If you don't want to union it you can pack RGB values into a float using something this, which avoids encountering NANs etc:

Code:

float packARGB(int a, int r, int g, int b)
{
return ldexp(0.5 + r/512.f+ g/131072.f+ b/33554430.f), a>>2);
}
void unpackARGB(float f, int &a, int &r, int &g, int &b)
{
f = frexp(f, a);
a <<= 2;
r = (int)(f*512.f) & 0xFF;
g = (int)(f*131072.f) & 0xFF;
b = (int)(f*33554430.f) & 0xFF;
}

Assuming I got it right (untested code above) it packs the alpha into the exponent, and the rgb into the significand. It drops a few least significant bits here and there (1 of blue and 2 of alpha), but this could be lessened by using the sign bit as well etc.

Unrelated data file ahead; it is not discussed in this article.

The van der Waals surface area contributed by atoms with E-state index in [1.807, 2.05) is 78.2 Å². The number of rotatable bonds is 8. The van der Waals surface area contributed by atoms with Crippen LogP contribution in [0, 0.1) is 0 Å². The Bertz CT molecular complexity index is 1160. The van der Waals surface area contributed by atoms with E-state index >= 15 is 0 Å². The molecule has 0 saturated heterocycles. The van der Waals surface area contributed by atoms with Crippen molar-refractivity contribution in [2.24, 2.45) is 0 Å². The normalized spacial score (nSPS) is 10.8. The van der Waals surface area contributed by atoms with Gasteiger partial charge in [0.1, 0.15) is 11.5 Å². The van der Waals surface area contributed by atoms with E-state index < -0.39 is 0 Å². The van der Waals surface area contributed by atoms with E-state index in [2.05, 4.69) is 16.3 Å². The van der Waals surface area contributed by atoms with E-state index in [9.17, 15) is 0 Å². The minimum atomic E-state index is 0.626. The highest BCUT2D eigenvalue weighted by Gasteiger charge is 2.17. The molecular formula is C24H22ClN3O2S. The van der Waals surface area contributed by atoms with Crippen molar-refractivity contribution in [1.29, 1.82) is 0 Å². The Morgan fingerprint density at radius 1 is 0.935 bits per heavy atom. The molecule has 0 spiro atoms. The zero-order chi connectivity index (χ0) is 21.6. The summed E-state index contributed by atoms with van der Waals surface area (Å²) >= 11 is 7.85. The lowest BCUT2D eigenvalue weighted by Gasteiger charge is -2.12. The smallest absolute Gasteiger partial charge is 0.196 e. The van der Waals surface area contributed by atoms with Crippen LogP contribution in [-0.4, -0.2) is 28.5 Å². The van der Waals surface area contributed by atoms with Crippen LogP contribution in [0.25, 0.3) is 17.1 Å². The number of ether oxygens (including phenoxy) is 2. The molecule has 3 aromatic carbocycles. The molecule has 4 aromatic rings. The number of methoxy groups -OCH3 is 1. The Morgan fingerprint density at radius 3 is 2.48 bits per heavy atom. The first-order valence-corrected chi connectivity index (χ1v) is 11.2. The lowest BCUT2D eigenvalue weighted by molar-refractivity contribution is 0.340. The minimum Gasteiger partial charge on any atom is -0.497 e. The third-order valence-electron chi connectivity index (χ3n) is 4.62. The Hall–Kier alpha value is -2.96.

Edit: It seems that I lost sight of the fact that you want to __start__ with a float, chop that up into ARGB values, and then reconstruct the float out of that. The above code still works great for that, and you can use a huge range of values for the initial float value. It does however mean that you can probably ignore the comment about the sign bit. If your numbers aren't negative then that obviously needn't come into it. You can probably drop the shift left and right on *a* as well.